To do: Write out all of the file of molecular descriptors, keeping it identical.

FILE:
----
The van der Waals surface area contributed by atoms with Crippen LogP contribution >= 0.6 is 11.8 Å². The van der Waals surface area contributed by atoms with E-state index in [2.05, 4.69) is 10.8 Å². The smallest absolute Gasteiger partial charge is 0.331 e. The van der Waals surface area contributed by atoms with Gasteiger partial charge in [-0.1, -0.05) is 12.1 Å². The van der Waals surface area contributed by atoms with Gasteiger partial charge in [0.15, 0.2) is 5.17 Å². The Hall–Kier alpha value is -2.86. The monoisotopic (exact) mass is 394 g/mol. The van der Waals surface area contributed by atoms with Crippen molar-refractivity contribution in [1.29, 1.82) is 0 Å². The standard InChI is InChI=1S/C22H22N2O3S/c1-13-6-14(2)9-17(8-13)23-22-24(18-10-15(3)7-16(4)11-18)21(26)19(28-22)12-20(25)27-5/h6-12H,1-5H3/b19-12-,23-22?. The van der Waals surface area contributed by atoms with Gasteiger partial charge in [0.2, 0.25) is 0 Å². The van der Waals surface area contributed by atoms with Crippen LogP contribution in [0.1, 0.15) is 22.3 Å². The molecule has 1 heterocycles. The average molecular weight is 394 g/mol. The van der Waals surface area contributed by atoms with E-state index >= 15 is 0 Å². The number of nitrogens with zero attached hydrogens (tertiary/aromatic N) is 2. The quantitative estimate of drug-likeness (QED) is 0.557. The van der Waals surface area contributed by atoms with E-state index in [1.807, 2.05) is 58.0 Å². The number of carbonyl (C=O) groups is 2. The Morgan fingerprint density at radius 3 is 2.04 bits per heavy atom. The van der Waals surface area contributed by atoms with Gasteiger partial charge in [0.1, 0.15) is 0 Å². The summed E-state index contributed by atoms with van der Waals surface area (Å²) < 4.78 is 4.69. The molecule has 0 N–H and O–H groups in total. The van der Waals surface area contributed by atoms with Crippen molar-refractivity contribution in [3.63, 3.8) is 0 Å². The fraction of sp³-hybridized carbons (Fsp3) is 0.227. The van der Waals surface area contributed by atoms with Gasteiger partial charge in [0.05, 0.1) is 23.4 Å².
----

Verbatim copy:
The van der Waals surface area contributed by atoms with Crippen LogP contribution >= 0.6 is 11.8 Å². The van der Waals surface area contributed by atoms with E-state index in [2.05, 4.69) is 10.8 Å². The smallest absolute Gasteiger partial charge is 0.331 e. The van der Waals surface area contributed by atoms with Gasteiger partial charge in [-0.1, -0.05) is 12.1 Å². The van der Waals surface area contributed by atoms with Gasteiger partial charge in [0.15, 0.2) is 5.17 Å². The Hall–Kier alpha value is -2.86. The monoisotopic (exact) mass is 394 g/mol. The van der Waals surface area contributed by atoms with Crippen molar-refractivity contribution in [1.29, 1.82) is 0 Å². The standard InChI is InChI=1S/C22H22N2O3S/c1-13-6-14(2)9-17(8-13)23-22-24(18-10-15(3)7-16(4)11-18)21(26)19(28-22)12-20(25)27-5/h6-12H,1-5H3/b19-12-,23-22?. The van der Waals surface area contributed by atoms with Gasteiger partial charge in [0.2, 0.25) is 0 Å². The van der Waals surface area contributed by atoms with Crippen LogP contribution in [0.1, 0.15) is 22.3 Å². The molecule has 1 heterocycles. The average molecular weight is 394 g/mol. The van der Waals surface area contributed by atoms with E-state index >= 15 is 0 Å². The number of nitrogens with zero attached hydrogens (tertiary/aromatic N) is 2. The quantitative estimate of drug-likeness (QED) is 0.557. The van der Waals surface area contributed by atoms with E-state index in [1.807, 2.05) is 58.0 Å². The number of carbonyl (C=O) groups is 2. The Morgan fingerprint density at radius 3 is 2.04 bits per heavy atom. The van der Waals surface area contributed by atoms with Gasteiger partial charge in [0.1, 0.15) is 0 Å². The summed E-state index contributed by atoms with van der Waals surface area (Å²) < 4.78 is 4.69. The molecule has 0 N–H and O–H groups in total. The van der Waals surface area contributed by atoms with Crippen molar-refractivity contribution in [3.63, 3.8) is 0 Å². The fraction of sp³-hybridized carbons (Fsp3) is 0.227. The van der Waals surface area contributed by atoms with Gasteiger partial charge in [0.05, 0.1) is 23.4 Å².